Mastering the Balancing Act- Are you a High Wire Artist? – Part 1

The band AC/DC sang (or rather roared) the now iconic “It’s a long way to the top…” But it’s also a long way to fall if you initially succeed and then take your eye off the ball. Successful business owners know they need to keep their balance if they want to remain at the top; and there are business tools available to help you achieve this.

 

There’s a bias that exists among most existing management performance measures. Managers tend to lean more towards financial measures, thinking that this focus will drive success. But smarter business owners know that financial results are the reward at the end, not the means. In fact, excellent financial results are obtained by the successful implementation of four key business perspectives. So don’t let financial results be the driving force. This is the Balanced Scorecard paradigm.

 

The Balanced Scorecard framework (http://www.balancedscorecard.org) has evolved since the early 1990’s and is now widely used in businesses, NGOs, and schools throughout the world. It has grown in popularity because it‘s successful in helping businesses grow and prosper.

 

Simply put, having a plan and measuring how well you are performing beats seat-of-the-pants management every time. If you want to enjoy a growing business, then sooner or later (preferably sooner) you’ll need to get yourself a business scorecard. If the thought makes your eyes glaze over, try pretending it’s like scoring for golf, netball or tennis—or perhaps in your case, an ironman competition.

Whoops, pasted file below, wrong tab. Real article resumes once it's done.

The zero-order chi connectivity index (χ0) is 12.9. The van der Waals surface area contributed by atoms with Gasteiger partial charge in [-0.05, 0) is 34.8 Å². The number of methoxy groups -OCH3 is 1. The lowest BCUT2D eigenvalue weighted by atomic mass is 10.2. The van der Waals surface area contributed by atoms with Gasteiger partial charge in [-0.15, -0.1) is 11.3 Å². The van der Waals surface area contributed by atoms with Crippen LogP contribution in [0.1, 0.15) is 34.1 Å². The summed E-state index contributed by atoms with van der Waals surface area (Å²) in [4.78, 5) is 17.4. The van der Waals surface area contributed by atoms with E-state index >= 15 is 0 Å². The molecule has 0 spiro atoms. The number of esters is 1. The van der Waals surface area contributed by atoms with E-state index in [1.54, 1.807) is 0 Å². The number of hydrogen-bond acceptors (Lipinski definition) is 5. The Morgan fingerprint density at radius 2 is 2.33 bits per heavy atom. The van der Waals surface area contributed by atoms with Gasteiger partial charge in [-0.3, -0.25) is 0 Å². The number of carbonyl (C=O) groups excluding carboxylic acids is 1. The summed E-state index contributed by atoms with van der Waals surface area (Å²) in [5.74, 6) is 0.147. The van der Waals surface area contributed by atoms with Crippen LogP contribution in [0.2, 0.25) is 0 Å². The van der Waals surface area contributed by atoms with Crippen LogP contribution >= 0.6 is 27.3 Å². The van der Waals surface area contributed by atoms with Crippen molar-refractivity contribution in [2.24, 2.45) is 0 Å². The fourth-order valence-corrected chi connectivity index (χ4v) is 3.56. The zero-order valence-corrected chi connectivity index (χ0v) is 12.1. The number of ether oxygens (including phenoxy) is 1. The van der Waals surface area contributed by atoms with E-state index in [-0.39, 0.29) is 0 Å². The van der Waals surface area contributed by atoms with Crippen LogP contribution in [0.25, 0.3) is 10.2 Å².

Remember a previous issue about one idea worth one million dollars? When your business does use a framework, you get results like this:
● 88% of businesses report improvements in operating performance
● 66% also achieve an increase in profits

 

The Balanced Scorecard tool has four key areas of focus – financial, customers, internal processes (systems) and innovation, and learning and growing people. These are all related to your business strategy. This is where the ‘balanced’ part of the title comes in.

 

The ‘Scorecard’ bit is all about measurement, so you know what’s going on. Remember in an earlier article we stated “If you cannot measure, you cannot repeat. If you cannot repeat, you cannot scale.”
The Balanced Scorecard tool encourages the identification of measures that answer the following key questions:
● Financial: “How do we look to shareholders?”
● Customer: “How do customers see us?”
● Internal Business Processes: “What must we excel at?”
● Learning and Growth: “How can we continue to improve and create value?”

 

Even though ‘Finance’ is at the top, you will need to start at the bottom at ‘Learning and Growth’. Unless you have some form of “Terminator – Rise of the Machines” program for your staff, ‘Learning and Growth’ is something you achieve through and for the people working at your company.

 

Some typical measurable targets you can articulate to your people are:
● “We develop, recognize, & develop great people.”
● “I’m developing the skills I need to succeed.”
● “We understand the strategy & we know what we have to do.”
● “We have authority to make decisions to help solve customer issues.”
● “We have the information & tools we need to do our jobs.”

 

These are not platitudes. If you agree with these goals then you need to develop them and measure your success in implementing them. Continually improve, this is an ongoing process.

 

Next time we’ll look at how you can develop and implement these principles into your business.

 

Graeme Stevens
CEO and Co-Founder
neXtep easy
www.nextepeasy.com

 

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